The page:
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Our project is running on Windows CE 6.0 and is written in C++ . We have some problems with the code , and we are unable to debug . We also found out that if in our application we create threads and try to printf from them , the output won't appear . The only output that will appear is the one from the main thread . I would like to do the following :

  • create a custom windows message

  • use as it's WPARAM the address of a char* I want to show on the screen

  • use as it's LPARAM the length of the char* I want to show on the screen

  • send the message

  • process it when it comes , so that it prints the char*

How could I create the custom windows message ? What are the types of WPARAM and LPARAM ? Is it possible to do what I just wrote ?


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An MessageBox doesn't work for you in this situation? Are you using MFC? – Klathzazt Nov 16 '08 at 9:37
It's not an option . There will be a lot of "strings" – Geo Nov 16 '08 at 9:45
up vote 5 down vote accepted

It's certainly possible to do what you describe. You don't need to actually do anything to create a custom message for communication within your application: just make sure that the code that sends the message and the code that receives the message agree on what the message number actually is, and use a message number that doesn't overlap with any of the numbers Windows uses. There is a RegisterWindowMessage() function, but that's only needed to get a message number that's unique across the entire operating system, so used for inter-process communication.

The simplest way to achieve this is to just have a header file somewhere containing your custom message numbers, starting with WM_USER and numbering upwards, like so:


The WPARAM and LPARAM types are defined when you include "windows.h", so can have different types on different systems. For 32-bit operating systems, they are both usually 32-bit integers. If you're just using the message for testing purposes, that's usually good enough, and you can stick whatever you want in there. For production code, though, you should be more careful: WPARAM is really for "integer-like" data, and LPARAM for "pointer-like" data. In Win64, for example, LPARAM is long enough to hold a 64-bit pointer, but WPARAM only holds a 32-bit integer. For passing more data than just an integer and a pointer, I'd use lParam to pass a pointer to some sort of structure containing all my arguments.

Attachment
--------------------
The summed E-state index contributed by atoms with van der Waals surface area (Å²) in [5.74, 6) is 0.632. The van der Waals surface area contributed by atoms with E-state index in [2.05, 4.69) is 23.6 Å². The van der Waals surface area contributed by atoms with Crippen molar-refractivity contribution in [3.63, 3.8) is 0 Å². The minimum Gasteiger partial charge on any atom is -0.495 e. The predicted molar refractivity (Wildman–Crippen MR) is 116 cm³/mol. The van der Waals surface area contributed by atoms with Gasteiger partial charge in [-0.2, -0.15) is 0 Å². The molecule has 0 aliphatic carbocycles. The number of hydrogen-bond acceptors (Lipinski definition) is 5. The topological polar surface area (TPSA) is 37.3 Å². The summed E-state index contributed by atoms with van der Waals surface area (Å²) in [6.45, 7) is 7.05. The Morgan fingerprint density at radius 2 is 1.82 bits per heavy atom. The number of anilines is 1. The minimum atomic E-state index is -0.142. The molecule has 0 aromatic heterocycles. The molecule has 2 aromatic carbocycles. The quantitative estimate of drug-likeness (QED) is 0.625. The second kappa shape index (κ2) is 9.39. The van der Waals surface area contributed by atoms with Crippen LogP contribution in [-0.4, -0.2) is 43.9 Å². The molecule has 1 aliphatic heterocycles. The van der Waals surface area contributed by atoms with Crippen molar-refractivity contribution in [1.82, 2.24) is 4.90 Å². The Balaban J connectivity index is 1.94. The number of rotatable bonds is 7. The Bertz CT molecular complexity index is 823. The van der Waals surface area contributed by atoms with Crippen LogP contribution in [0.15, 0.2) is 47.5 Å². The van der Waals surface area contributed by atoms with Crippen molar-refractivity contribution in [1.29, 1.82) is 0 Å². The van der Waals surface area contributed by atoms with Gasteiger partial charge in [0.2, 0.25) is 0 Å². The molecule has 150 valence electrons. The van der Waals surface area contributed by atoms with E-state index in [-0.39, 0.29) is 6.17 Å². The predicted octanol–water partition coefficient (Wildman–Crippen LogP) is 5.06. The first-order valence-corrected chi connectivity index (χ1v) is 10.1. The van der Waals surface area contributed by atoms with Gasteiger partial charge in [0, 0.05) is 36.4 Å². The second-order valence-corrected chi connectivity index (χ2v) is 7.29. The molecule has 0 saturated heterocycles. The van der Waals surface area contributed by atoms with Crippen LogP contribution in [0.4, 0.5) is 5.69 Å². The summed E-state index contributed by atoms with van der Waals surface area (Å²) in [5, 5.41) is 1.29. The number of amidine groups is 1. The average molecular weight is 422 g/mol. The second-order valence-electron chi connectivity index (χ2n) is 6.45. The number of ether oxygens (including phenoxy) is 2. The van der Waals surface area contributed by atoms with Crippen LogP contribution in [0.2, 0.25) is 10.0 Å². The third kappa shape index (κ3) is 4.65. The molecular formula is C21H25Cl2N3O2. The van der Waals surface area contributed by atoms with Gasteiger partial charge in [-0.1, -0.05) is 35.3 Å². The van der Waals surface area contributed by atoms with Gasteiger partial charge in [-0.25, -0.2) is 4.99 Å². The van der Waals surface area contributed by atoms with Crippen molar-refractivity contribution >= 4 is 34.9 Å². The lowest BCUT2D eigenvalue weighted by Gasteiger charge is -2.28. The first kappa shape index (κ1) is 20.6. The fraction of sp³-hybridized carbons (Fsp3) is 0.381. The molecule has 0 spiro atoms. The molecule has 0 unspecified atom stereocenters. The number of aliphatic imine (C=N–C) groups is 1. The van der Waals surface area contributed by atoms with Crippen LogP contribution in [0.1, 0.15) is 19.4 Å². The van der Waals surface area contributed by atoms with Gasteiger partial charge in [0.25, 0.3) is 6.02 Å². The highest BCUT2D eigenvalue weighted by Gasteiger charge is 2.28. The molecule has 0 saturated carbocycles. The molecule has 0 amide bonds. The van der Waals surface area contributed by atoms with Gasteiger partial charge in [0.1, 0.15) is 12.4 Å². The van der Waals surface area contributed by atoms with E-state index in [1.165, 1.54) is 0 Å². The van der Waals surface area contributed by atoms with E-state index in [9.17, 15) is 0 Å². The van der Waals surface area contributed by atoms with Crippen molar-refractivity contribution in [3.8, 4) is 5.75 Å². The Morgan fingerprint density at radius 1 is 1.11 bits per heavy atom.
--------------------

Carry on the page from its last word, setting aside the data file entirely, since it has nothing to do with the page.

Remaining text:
Having said all that, it sounds like a complicated way of getting debugging output. Have you tried using the OutputDebugString() API call? Or debugging the thread's printf() call?

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I know this is a complicated way of debugging . I mentioned before that we cannot debug the system . I'm not sure that OutputDebugString will show if it's called from another thread . – Geo Nov 16 '08 at 9:54
Application-specific messages should be based on WM_APP, not WM_USER. See blogs.msdn.com/oldnewthing/archive/2003/12/02/55914.aspx – ChrisN Nov 16 '08 at 10:20
In fact, application private messages must be in the WM_APP+x range. WM_USER+x messages are defined by the author of a window class, or more formally, by whomever called RegisterClassEx. Re-using this range is going to break. Details can be found at About Messages and Message Queues: Application-Defined Messaages. – IInspectable Aug 4 '15 at 11:58

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